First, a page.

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16 January 2018

Social policy in the EU in 2017: high expectations but low concrete delivery

launch bilan social 2017

The 2017 edition of the book Social policy in the European Union: state of play shows that although some progress has been made, the EU’s socio-economic governance is still not addressing macroeconomic, fiscal and social challenges equally. At the launch of the 18th edition of the joint European Social Observatory (OSE) and ETUI publication on 12 December, Gabi Bischoff, President of the Workers’ Group at the European Economic and Social Committee and host of the event, expressed her desire that the 2017 edition should become a ‘demarcation’ book marking the beginning of a debate on whether the EU is currently moving towards disintegration, ‘differentiated integration’ or further integration.

In his opening remarks, Philippe Pochet, ETUI General Director, explained his theory that around every 15 years an ambitious proposal of socially rebalancing the European project gets adopted. This time, he said, we are witnessing the proclamation of the European Pillar of Social Rights, and the trade union world should seize this chance to impact the EU level now because otherwise it will have to wait another 15 years.

Mario Telo, Emeritus President of the Institut d’études européennes (IEE) of the ULB, kicked off the first part of the event on the future of the European Union. In his view, although “Europe is a continent of fear of the future,” there are now signs that this “apocalyptic narrative” is changing, not least because of the successes of the trade unions, for example in Germany where the DGB has been able to contain the extreme-right party AfD in the recent elections. The differentiated integration which, according to him, has always been the working mode of the EU, does not mean that the other Member States will be left behind, and it will improve efficiency and democratisation. Cosmin Dobran from the European Commission agreed that the economic and social situation of the EU today is indeed much improved and this proves that the European welfare states are functioning well and “contain the necessary flexibility to adapt to the situation.” However, he admitted that more social policies are necessary. This has been the aim of the Juncker Commission since the beginning and the Pillar is a symbol of this political commitment. Obviously, much has to be done to make the rights in the Pillar enforceable and the social partners have a key role to play in this process.

Maxime Cerutti (BusinessEurope) and Katja Lehto-Komulainen (ETUC), who represented the social partners at this event, both expressed their appreciation of the Pillar. Lehto-Komulainen, ETUC Deputy General Secretary, said that this is an opportunity that the trade unions are happy to take. She emphasised that in this respect it is crucial that the social partners are involved structurally not only in the European semester, but also in the social dialogue at national level. Although the overall economic improvement in Europe is a fact, there has also been a significant increase in in-work poverty that needs to be tackled. The Pillar contains many good principles, such as protection of working people, quality of work, social dialogue, etc., but the coherence between economic and social affairs is still a problem. She referred to the recently published EMU package which does not contain any reference to the Pillar.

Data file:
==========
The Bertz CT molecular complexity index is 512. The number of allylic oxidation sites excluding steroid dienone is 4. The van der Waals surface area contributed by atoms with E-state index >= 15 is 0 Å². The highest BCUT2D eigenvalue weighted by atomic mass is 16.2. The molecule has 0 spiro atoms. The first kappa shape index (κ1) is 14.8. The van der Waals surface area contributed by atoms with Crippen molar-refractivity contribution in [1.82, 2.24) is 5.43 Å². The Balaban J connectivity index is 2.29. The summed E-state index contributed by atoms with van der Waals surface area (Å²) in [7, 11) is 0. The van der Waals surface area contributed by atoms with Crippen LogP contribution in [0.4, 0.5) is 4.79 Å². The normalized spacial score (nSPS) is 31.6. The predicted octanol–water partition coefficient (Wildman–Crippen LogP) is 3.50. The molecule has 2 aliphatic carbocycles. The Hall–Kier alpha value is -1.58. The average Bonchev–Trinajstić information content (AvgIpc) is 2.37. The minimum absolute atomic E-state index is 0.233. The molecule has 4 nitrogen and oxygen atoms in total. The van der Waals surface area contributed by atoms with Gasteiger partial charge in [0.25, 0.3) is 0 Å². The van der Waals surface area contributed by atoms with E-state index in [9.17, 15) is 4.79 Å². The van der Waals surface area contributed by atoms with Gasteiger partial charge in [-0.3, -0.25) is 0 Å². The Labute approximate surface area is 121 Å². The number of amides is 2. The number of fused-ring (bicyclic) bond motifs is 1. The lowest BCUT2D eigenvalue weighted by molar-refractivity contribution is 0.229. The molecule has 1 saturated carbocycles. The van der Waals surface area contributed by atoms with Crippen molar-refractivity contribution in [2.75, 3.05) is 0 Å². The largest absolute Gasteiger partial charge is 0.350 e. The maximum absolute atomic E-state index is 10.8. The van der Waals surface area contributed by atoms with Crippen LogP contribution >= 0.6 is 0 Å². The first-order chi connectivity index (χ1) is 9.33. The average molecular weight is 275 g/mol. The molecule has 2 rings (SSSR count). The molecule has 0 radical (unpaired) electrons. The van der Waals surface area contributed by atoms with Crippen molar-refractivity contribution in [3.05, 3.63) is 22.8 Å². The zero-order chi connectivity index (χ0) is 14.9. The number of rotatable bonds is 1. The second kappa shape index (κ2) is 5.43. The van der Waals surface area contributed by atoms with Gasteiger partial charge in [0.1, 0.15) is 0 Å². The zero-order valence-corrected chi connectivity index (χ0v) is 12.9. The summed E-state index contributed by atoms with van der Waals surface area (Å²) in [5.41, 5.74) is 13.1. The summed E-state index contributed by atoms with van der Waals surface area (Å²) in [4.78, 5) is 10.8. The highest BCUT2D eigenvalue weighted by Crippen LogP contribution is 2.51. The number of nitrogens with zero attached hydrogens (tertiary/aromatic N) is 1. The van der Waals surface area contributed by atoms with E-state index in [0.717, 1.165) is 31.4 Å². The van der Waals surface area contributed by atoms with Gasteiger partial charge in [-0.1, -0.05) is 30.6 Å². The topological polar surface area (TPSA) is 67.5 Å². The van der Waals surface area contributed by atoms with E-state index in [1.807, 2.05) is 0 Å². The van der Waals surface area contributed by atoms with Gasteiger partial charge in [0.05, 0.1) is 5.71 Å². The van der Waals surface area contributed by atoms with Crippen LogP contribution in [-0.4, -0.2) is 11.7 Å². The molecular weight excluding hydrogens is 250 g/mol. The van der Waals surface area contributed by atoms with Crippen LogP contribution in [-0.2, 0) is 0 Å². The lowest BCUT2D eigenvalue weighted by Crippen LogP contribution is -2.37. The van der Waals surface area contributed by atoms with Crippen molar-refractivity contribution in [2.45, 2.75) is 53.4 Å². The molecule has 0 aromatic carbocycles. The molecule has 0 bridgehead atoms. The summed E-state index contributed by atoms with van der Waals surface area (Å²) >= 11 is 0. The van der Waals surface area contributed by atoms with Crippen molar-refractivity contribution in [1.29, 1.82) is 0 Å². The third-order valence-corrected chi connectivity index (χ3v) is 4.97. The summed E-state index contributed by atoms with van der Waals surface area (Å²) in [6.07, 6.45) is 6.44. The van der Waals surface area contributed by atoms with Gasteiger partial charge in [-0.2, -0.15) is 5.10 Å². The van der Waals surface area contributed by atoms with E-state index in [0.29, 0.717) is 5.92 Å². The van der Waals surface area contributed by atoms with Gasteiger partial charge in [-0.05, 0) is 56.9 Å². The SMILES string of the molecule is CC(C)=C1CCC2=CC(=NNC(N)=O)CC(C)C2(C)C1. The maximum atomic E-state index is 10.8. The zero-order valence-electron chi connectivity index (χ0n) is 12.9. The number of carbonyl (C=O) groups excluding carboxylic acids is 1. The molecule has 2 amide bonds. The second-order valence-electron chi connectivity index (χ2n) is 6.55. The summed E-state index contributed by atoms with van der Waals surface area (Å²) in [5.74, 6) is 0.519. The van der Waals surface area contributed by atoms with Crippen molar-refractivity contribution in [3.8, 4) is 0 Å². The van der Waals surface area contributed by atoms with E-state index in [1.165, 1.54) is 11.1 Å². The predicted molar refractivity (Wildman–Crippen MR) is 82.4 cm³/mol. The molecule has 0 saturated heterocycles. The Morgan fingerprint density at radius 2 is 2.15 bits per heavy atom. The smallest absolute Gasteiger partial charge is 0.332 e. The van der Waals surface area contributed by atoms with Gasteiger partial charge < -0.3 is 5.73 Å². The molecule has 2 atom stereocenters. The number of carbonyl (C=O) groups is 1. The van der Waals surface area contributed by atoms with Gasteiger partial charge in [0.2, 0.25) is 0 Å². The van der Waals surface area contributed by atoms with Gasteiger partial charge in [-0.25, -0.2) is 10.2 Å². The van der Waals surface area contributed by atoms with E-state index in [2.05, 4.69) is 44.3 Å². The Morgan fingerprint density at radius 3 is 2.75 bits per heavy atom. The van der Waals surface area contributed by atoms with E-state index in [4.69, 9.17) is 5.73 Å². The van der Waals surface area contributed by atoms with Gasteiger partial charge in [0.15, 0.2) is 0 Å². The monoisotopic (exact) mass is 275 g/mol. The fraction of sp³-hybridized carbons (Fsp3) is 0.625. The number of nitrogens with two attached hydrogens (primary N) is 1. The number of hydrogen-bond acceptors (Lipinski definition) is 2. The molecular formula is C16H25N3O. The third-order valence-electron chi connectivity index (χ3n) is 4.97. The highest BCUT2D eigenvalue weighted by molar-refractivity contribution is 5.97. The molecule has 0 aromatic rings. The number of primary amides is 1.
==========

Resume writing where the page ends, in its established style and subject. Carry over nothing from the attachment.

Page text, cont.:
In the second part of the event Amandine Crespy, professor at the IEE, presented the key messages from her chapter co-written with Vivien Schmidt, ‘The EU’s economic governance in 2016: beyond austerity?’, in which they show that the EU political agenda has been redirected from fiscal discipline towards investments and growth, but that progress has been rather modest. Jeroen Jutte from the European Commission commented that the Pillar is seen as an important vehicle for tackling persistent issues such as the high rate of in-work poverty, and its implementation should be the result of a shared engagement that includes civil society and social partners. Kelig Puyet, Director of the Platform of European Social NGOs, argued for a more transparent implementation process that takes all of the three dimensions – legislative, political and financial – into account. Freek Spinnewijn, Director of the European Federation of National Organisations Working with the Homeless (FEANTSA), added that we should not only concentrate on the European semester as there are other political processes that can be used to put the Pillar principles into concrete action. A missed opportunity in this respect was the recent EMU package. He also urged a greater focus on those principles on which not much work has been done yet.

Bart Vanhercke, Director of the OSE and editor of the book, concluded by saying: “There is a real window of opportunity for re-launching the process of European integration, including its social question. A majority of Europeans are optimistic about the future of the EU. Whether improving perceptions of the EU herald a ‘European Spring’, as the European Commission has optimistically claimed, remains to be seen. But there is a European demos waiting for answers: it is time to move from high hopes to high yields’.

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